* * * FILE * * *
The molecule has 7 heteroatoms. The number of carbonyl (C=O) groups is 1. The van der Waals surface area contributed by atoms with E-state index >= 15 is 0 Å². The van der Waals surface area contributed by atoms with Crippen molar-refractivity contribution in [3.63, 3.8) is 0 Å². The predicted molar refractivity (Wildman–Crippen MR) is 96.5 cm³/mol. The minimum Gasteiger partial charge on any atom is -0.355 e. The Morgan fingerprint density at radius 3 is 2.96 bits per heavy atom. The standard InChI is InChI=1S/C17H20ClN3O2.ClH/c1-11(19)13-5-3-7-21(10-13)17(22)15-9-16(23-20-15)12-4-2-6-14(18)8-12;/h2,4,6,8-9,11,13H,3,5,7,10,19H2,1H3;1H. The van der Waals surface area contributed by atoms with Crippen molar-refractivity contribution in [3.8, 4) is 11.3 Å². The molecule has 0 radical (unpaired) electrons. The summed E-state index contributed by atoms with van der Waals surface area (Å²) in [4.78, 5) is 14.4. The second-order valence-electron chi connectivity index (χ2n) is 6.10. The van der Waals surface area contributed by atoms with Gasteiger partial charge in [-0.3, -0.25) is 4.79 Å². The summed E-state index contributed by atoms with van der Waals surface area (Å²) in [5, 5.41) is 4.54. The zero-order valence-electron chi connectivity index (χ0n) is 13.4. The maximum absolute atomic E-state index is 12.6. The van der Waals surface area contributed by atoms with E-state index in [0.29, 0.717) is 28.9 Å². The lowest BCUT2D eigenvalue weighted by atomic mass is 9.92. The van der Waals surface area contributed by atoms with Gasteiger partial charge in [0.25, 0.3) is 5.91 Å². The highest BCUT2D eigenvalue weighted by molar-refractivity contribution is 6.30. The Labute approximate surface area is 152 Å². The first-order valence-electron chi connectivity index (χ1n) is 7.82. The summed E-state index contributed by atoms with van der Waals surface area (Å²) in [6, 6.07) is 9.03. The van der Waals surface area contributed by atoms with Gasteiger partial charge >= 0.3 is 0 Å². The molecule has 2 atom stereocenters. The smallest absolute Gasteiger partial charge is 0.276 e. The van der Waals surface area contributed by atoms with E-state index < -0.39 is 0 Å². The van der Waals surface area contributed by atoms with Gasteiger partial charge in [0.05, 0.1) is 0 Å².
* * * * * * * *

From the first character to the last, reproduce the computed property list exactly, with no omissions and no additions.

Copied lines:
The molecule has 7 heteroatoms. The number of carbonyl (C=O) groups is 1. The van der Waals surface area contributed by atoms with E-state index >= 15 is 0 Å². The van der Waals surface area contributed by atoms with Crippen molar-refractivity contribution in [3.63, 3.8) is 0 Å². The predicted molar refractivity (Wildman–Crippen MR) is 96.5 cm³/mol. The minimum Gasteiger partial charge on any atom is -0.355 e. The Morgan fingerprint density at radius 3 is 2.96 bits per heavy atom. The standard InChI is InChI=1S/C17H20ClN3O2.ClH/c1-11(19)13-5-3-7-21(10-13)17(22)15-9-16(23-20-15)12-4-2-6-14(18)8-12;/h2,4,6,8-9,11,13H,3,5,7,10,19H2,1H3;1H. The van der Waals surface area contributed by atoms with Crippen molar-refractivity contribution in [3.8, 4) is 11.3 Å². The molecule has 0 radical (unpaired) electrons. The summed E-state index contributed by atoms with van der Waals surface area (Å²) in [4.78, 5) is 14.4. The second-order valence-electron chi connectivity index (χ2n) is 6.10. The van der Waals surface area contributed by atoms with Gasteiger partial charge in [-0.3, -0.25) is 4.79 Å². The summed E-state index contributed by atoms with van der Waals surface area (Å²) in [5, 5.41) is 4.54. The zero-order valence-electron chi connectivity index (χ0n) is 13.4. The maximum absolute atomic E-state index is 12.6. The van der Waals surface area contributed by atoms with E-state index in [0.29, 0.717) is 28.9 Å². The lowest BCUT2D eigenvalue weighted by atomic mass is 9.92. The van der Waals surface area contributed by atoms with Gasteiger partial charge in [0.25, 0.3) is 5.91 Å². The highest BCUT2D eigenvalue weighted by molar-refractivity contribution is 6.30. The Labute approximate surface area is 152 Å². The first-order valence-electron chi connectivity index (χ1n) is 7.82. The summed E-state index contributed by atoms with van der Waals surface area (Å²) in [6, 6.07) is 9.03. The van der Waals surface area contributed by atoms with Gasteiger partial charge >= 0.3 is 0 Å². The molecule has 2 atom stereocenters. The smallest absolute Gasteiger partial charge is 0.276 e. The van der Waals surface area contributed by atoms with E-state index < -0.39 is 0 Å². The van der Waals surface area contributed by atoms with Gasteiger partial charge in [0.05, 0.1) is 0 Å².